My Daughter the Checkout ChickLincoln Donald
"I'm sorry, Angela, but that's the way it is and we can't do anything about it now."
I closed the door of the bedroom we had once shared, leaving her on her knees beside the big, double bed praying in a loud, belligerent voice as though her God could be bullied into granting what she wanted.
Although I had told her it wasn't her fault, in retrospect, I suppose she should bear a great deal of the blame, if there is blame to be apportioned---but I had no intention of telling her that. It had been bad enough having to tell her that Susie, our sixteen year old daughter, was pregnant.
All our problems seemed to have started four years ago when Brian, our fifteen year old son had been knocked off his bike by a hit-run driver while he was riding down the main street of the Australian coastal town in which we live. Brian had been Angela's favourite and, after he died, Susie and I were left in no doubt that he was the only one she really cared about. Her grieving seemed as though it would never end.
In her distraught state she was easy prey for Brother Gideon, as he was known, and his Church of the Walls of Jericho. This weird and frightening sect seemed to base its beliefs on a few verses of the Old Testament, taken out of context, which made it easy for the charlatan who ran it to gain control of the minds, if not the souls, of his congregation. After I attended a couple of times, I tried to make her see what was happening but all this achieved was that she banished me to the spare room and its futon.
Susie, when she turned fourteen, dealt with her mother's disinterest and lack of affection by getting herself an after school and weekend job helping to restock the shelves in one of the local supermarkets. She was relieving on the checkout within a year and, soon after her sixteenth birthday, the manager offered a full time position. I tried to talk her into staying on at school but she wouldn't listen, took the job and soon left home to share a small flat with one of the older girls from the shop. I can't say I blamed her.
She had developed into a pretty, blonde, blue eyed young woman and I sometimes sneaked into the supermarket just to lurk behind the shelves and watch her at work. Good at her job, she had a ready smile for all the customers but especially for the boys who came in simply to buy cigarettes or a can of Coke and chat her up on their way through the checkout.
I decided it was time we had a quiet talk about sex, so I met her after work one evening and we sat on a bench by the beach. She was soon giggling uncontrollably at my awkward and embarrassed attempts to explain the facts of life but, finally getting control of herself, she patted me on the arm and tried to reassure me.
"Don't worry Dad. I always make them wear a condom."
"Them?" I questioned, "How many of them are there?"
"I don't know. A few. I don't keep score."
After that, I changed the subject and took her for fish and chips at our favourite place. Six weeks later, she rang me at the office and asked me to meet her at the beach after work.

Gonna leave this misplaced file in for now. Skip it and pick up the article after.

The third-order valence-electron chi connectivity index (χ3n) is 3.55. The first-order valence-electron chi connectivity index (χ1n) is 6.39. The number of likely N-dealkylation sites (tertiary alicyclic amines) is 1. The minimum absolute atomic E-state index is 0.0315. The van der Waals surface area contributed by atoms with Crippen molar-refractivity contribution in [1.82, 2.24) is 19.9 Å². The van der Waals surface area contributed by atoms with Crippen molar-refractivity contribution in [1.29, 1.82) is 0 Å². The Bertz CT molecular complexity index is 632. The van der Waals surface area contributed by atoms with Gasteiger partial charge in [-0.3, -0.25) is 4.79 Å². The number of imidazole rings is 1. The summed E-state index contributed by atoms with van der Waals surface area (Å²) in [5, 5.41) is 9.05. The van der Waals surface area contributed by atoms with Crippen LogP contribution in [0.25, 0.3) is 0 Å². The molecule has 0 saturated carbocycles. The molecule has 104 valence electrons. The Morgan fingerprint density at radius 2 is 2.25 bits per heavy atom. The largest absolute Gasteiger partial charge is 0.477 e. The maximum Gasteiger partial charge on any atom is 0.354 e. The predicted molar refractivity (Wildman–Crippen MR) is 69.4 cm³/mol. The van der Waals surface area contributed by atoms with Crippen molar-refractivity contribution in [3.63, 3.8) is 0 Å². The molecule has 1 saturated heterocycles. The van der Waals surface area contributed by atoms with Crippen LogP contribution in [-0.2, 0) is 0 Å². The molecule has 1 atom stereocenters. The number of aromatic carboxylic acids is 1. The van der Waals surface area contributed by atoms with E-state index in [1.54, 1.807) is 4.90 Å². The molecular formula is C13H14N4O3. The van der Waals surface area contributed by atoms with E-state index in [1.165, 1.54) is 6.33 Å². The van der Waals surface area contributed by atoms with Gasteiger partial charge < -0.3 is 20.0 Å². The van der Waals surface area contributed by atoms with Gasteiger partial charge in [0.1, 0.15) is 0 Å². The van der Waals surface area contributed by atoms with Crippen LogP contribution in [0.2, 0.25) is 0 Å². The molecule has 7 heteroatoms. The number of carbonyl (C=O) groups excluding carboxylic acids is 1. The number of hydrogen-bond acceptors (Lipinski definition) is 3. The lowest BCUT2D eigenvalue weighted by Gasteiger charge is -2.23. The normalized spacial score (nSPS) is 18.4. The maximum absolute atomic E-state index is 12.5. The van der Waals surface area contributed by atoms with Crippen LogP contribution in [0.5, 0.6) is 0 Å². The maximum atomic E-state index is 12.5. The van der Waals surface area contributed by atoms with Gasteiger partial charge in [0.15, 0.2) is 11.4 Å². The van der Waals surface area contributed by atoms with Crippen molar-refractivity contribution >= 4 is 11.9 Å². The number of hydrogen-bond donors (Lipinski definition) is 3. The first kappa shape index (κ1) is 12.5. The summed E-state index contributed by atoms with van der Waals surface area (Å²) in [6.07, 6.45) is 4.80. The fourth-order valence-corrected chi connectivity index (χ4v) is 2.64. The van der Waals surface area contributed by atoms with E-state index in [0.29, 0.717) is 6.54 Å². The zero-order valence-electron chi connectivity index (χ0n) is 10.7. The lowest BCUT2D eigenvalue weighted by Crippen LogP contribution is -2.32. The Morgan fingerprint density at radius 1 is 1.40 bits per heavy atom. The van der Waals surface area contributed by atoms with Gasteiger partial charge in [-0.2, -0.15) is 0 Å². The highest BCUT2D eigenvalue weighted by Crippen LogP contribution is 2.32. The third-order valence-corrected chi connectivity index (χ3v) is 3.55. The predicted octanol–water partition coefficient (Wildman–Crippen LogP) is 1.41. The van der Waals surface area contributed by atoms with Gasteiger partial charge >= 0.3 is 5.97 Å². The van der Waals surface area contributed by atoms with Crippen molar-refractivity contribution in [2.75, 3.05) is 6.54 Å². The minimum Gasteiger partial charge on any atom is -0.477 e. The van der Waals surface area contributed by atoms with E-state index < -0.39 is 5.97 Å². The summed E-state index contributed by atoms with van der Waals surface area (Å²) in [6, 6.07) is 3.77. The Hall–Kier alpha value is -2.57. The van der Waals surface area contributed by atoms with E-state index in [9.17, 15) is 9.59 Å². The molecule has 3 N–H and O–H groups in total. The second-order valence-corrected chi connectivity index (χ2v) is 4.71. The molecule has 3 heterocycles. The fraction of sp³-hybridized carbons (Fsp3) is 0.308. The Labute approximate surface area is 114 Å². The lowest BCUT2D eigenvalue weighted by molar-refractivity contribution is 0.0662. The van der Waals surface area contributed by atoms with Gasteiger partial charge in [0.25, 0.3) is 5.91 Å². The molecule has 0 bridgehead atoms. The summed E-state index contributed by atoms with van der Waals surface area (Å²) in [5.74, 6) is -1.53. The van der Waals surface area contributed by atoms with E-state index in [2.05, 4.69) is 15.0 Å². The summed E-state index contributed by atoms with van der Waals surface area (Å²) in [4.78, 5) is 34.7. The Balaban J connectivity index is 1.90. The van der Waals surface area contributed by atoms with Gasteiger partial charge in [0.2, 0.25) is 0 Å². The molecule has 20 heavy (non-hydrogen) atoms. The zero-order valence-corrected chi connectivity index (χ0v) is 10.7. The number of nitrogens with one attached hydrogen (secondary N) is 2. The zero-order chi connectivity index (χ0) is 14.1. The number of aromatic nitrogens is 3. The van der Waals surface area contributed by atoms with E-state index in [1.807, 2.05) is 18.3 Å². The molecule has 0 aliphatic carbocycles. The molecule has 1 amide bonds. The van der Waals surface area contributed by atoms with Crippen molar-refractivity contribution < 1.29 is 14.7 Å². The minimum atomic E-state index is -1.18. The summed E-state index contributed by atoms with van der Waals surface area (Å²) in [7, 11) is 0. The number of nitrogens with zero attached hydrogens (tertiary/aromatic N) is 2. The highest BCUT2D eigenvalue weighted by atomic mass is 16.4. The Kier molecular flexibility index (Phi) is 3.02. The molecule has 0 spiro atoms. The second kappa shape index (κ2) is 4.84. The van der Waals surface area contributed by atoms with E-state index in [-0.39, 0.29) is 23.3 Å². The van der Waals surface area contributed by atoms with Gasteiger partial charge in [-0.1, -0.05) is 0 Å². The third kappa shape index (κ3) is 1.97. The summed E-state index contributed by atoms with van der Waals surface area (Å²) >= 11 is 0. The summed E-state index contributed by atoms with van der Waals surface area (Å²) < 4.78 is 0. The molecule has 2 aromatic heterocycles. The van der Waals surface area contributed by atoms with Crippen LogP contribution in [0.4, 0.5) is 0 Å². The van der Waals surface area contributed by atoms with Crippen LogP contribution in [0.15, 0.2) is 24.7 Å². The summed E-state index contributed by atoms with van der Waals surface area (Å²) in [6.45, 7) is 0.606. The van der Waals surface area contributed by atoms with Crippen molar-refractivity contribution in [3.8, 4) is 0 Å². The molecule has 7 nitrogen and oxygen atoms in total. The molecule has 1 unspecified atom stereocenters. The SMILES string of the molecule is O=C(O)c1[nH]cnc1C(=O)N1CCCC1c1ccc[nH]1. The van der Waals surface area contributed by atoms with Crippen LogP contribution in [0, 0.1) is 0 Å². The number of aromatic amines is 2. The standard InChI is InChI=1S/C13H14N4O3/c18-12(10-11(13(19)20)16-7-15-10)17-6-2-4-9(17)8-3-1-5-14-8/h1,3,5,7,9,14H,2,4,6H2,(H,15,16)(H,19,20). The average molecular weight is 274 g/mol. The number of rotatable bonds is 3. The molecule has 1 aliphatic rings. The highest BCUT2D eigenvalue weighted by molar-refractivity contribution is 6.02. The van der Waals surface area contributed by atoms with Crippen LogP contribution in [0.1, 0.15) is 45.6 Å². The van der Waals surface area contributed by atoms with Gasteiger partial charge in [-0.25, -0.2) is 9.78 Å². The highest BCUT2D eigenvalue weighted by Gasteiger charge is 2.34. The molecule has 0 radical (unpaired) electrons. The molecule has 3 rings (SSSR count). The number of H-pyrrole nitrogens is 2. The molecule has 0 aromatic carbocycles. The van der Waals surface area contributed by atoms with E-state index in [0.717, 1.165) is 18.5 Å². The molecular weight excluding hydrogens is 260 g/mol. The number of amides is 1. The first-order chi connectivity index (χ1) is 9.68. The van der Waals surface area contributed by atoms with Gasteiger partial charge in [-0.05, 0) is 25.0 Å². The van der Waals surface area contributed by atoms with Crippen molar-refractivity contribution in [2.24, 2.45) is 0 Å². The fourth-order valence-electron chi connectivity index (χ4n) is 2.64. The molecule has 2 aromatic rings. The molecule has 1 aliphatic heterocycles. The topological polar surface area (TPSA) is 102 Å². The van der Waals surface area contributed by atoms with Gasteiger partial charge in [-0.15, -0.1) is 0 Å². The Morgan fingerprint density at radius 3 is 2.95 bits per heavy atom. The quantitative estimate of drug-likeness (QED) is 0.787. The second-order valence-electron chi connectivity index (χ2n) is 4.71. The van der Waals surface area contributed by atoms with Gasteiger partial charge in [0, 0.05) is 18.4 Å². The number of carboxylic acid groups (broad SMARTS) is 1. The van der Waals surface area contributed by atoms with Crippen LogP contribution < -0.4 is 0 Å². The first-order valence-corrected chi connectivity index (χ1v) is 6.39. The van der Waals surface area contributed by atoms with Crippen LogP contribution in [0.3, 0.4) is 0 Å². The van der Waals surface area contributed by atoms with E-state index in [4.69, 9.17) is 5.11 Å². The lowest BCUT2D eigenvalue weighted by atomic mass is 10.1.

She rushed straight into my arms and burst into tears. "I'm pregnant." was all she whispered. I held her close to me and let her sob, guiding her to an empty bench and offering my handkerchief when the sobs became more widely spaced.
"What do you want to do about it?" I asked.
"I don't know yet. I only found out this morning. It's too soon for me to decide. First, I need to get used to the idea."
I found a phone box and rang Angela to tell her I was going to McDonalds with Susie.
There were a few questions like "Do you know who the father is?" which I needed to ask, but McDonalds, half way through a Big Mac, didn't seem to be the place. As we drove back to her flat, I told her that we both needed to think things over and that I would see her again in a few days.
As I was leaving, she asked, "You won't tell Mum yet, will you? Please."
I was only too happy to agree and my task was made easy by Angela's total lack of interest in what we had been doing.
Over the next few days Susie's pregnancy occupied most of my thoughts. First, there was anger both with her and with myself for having let this happen. Then I started to blame Angela, who, by her indifference, had virtually forced our daughter out of the house and into the arms of who knows how many boys in her search for affection. But I find anger a hard emotion to sustain and I was soon thinking about alternatives and solutions.
Why should Susie, who was still only sixteen years old be saddled with a child at this time of her life? My mind finally settled on abortion. It certainly would be the easy way out. I phoned the supermarket and left a message asking Susie to meet me after work.
It was later in the afternoon that the enormity of what I would be asking struck me like a lightning bolt. This inconvenient embryo was my grandchild---possibly my only grandchild; ever. The more I thought about it the more I wanted that grandchild.
I was still in a confused emotional state when I set off to meet Susie at the beach. I was late and, at first, she did not see me as I approached. There were now no signs of the frightened, weeping child of a few days ago. This young woman, who stood confidently gazing out to sea, looked so radiant that she positively glowed. My grandchild was safe.
Copyright ©1998 Lincoln Donald. All Rights Reserved.
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